Globally, thousands of people are wrongly convicted of committing a crime. Estimates suggest that up to one in 10 people in prison may be serving time for a crime they did not commit, depending on the type of conviction. A major cause of these miscarriages of justice is “official indifference to innocence and error”; even when police or prosecutors falsify or withhold evidence, confessions and witness statements are coerced, expert and eyewitness testimony is false or erroneous, legal representation is inadequate, or forensic techniques are proven scientifically invalid, rarely will a case be re-opened and criminal justice personnel admit fault. In countries such as the United States (US), laws protect criminal justice personnel even when they have engaged in misconduct.
We speak to two of The Innocence Project’s most renowned campaigners for criminal justice in the US—Dr Greg Hampikian and Justin Brooks—to gain insight into overcoming the systemic bias of the criminal justice system and proving innocence.
|Dr. Greg Hampikian is professor of Biology and Criminal Justice at Boise State University (BSU), Director of the Forensic Justice Project and Co-Director of the Idaho Innocence Project (IIP) at BSU. Hampikian’s New York Times Opeds, include "The Dangers of DNA Testing", "When May I Shoot a Student?", and “Men Who Needs Them?" His casework has been featured in Science, on the BBC, and Dateline. His book Exit to Freedom with exoneree Calvin Johnson Jr., chronicles Mr. Jonson’s 17-year fight to prove his innocence using DNA. He was awarded a Ph.D. in Genetics from the Univ. of Connecticut, and has held positions at the Yale Univ. Medical School, the Worcester Foundation, Emory Univ., Clayton State Univ., La Trobe Univ. (Melbourne, Australia), and the CDC (Atlanta, GA). Hampikian has helped establish innocence organizations in Armenia, France, and Ireland, and served as a DNA expert in more than 3 dozen exonerations including Amanda Knox (Italy), Freddie Lawrence and Paul Jenkins (2018, with Montana Innocence Project), Kerry Robinson (with the Georgia Innocence Project), and Christopher Tapp and Charles Fain in Idaho (declared innocent in 2021). In both of the Idaho cases, his lab worked with police to identify new DNA matches that led to arrests, decades after the crimes.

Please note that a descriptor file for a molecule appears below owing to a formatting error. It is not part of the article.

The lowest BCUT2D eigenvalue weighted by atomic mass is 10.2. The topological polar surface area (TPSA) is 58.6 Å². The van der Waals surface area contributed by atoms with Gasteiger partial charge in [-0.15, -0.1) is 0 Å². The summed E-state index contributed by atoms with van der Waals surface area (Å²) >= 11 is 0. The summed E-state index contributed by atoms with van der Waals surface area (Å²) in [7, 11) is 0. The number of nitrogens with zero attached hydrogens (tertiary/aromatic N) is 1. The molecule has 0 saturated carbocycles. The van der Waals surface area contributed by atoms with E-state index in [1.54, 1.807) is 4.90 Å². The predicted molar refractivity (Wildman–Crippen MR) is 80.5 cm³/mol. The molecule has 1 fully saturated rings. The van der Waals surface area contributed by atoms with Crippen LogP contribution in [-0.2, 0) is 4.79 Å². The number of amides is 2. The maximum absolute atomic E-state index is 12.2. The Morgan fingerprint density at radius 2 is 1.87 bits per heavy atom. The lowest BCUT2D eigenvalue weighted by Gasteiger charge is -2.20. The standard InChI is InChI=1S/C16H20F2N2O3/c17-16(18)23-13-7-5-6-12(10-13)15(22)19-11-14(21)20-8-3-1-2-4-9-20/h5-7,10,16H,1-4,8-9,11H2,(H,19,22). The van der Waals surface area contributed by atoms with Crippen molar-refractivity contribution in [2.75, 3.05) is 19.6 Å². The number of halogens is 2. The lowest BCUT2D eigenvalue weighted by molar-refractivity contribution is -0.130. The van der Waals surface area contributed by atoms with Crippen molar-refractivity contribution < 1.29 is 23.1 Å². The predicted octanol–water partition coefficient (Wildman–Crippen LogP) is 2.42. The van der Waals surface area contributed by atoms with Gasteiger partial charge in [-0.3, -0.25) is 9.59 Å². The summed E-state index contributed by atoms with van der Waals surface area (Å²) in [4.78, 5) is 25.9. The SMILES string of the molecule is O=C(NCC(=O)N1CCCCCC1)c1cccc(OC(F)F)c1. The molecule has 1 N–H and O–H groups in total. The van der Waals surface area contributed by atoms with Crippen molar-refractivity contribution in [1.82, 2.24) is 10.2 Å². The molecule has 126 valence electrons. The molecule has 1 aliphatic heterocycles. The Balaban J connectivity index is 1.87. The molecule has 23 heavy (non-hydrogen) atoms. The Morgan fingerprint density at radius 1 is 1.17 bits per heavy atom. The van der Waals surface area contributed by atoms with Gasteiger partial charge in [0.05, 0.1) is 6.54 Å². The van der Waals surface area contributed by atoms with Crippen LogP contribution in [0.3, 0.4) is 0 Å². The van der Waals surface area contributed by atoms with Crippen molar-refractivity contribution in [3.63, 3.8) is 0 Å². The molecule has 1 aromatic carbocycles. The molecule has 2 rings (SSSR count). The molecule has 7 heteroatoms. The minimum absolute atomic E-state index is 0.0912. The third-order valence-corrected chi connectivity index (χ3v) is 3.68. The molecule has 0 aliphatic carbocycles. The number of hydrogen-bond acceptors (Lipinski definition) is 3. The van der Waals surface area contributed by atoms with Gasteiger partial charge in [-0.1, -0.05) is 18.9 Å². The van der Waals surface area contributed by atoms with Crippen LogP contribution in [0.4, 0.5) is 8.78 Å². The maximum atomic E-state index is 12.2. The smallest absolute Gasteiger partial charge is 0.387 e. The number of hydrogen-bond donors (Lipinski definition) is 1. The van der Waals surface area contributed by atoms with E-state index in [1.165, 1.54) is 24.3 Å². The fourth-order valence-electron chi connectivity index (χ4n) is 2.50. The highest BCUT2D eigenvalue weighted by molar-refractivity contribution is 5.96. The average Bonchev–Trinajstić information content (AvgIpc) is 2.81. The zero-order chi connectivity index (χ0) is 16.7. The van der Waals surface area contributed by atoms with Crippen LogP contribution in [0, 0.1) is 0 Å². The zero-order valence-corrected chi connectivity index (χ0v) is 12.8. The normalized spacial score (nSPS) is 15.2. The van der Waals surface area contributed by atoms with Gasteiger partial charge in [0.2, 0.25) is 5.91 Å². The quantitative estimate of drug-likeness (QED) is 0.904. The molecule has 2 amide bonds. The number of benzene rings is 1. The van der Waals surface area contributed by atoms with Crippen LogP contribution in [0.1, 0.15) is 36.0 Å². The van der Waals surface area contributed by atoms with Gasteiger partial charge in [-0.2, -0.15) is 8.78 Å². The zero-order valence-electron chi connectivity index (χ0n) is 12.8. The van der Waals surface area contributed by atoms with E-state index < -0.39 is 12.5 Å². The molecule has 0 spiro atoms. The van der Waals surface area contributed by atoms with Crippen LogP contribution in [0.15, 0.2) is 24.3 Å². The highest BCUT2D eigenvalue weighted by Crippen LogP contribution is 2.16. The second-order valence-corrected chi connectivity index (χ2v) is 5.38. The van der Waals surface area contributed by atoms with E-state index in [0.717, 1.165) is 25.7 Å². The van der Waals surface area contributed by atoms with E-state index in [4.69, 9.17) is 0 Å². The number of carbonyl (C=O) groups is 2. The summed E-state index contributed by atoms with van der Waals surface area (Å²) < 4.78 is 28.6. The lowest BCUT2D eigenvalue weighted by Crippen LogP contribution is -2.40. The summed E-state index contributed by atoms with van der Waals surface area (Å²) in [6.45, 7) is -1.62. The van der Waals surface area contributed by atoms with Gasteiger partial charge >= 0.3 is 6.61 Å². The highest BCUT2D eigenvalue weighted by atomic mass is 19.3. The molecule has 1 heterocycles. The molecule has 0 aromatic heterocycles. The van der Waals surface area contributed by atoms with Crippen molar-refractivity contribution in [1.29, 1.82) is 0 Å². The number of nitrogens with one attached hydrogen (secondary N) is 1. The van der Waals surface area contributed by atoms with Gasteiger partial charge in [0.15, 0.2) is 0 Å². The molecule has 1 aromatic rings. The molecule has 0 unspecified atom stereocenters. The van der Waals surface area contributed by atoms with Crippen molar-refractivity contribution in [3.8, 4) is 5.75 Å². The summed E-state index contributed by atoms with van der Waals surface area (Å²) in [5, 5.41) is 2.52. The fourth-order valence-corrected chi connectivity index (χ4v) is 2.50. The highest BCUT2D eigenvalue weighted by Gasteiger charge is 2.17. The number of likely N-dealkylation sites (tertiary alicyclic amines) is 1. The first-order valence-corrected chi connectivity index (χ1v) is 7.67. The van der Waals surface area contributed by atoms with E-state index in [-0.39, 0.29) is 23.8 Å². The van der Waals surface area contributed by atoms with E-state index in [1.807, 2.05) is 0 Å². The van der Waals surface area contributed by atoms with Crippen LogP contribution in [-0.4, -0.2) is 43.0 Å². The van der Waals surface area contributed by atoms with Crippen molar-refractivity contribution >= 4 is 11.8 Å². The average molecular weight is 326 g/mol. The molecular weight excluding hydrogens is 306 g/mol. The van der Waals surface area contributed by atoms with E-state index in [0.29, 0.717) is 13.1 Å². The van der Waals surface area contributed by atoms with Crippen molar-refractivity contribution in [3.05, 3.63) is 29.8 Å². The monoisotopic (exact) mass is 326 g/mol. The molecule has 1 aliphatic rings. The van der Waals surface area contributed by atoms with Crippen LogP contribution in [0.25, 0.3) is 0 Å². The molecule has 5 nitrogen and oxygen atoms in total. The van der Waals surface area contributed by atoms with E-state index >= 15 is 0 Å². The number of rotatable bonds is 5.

|Justin Brooks is the Director and Co-Founder of the California Innocence Project and a Tenured Professor of Law at California Western School of Law in San Diego. Over the course of his career, he has served as counsel on many high profile criminal cases and has exonerated more than 30 innocent people (including former NFL player Brian Banks). Professor Brooks has been recognized several times by the Los Angeles Daily Journal as one of the Top 100 Lawyers in California, and in 2010 and 2012, California Lawyer Magazine honored him with the “Lawyer of the Year” award. Professor Brooks has founded innocence organizations throughout Latin America, speaks around the world about innocence work, and is the author of the only legal casebook devoted to the topic of wrongful convictions. He is portrayed by Academy Award nominated actor Greg Kinnear in the feature film, “Brian Banks.”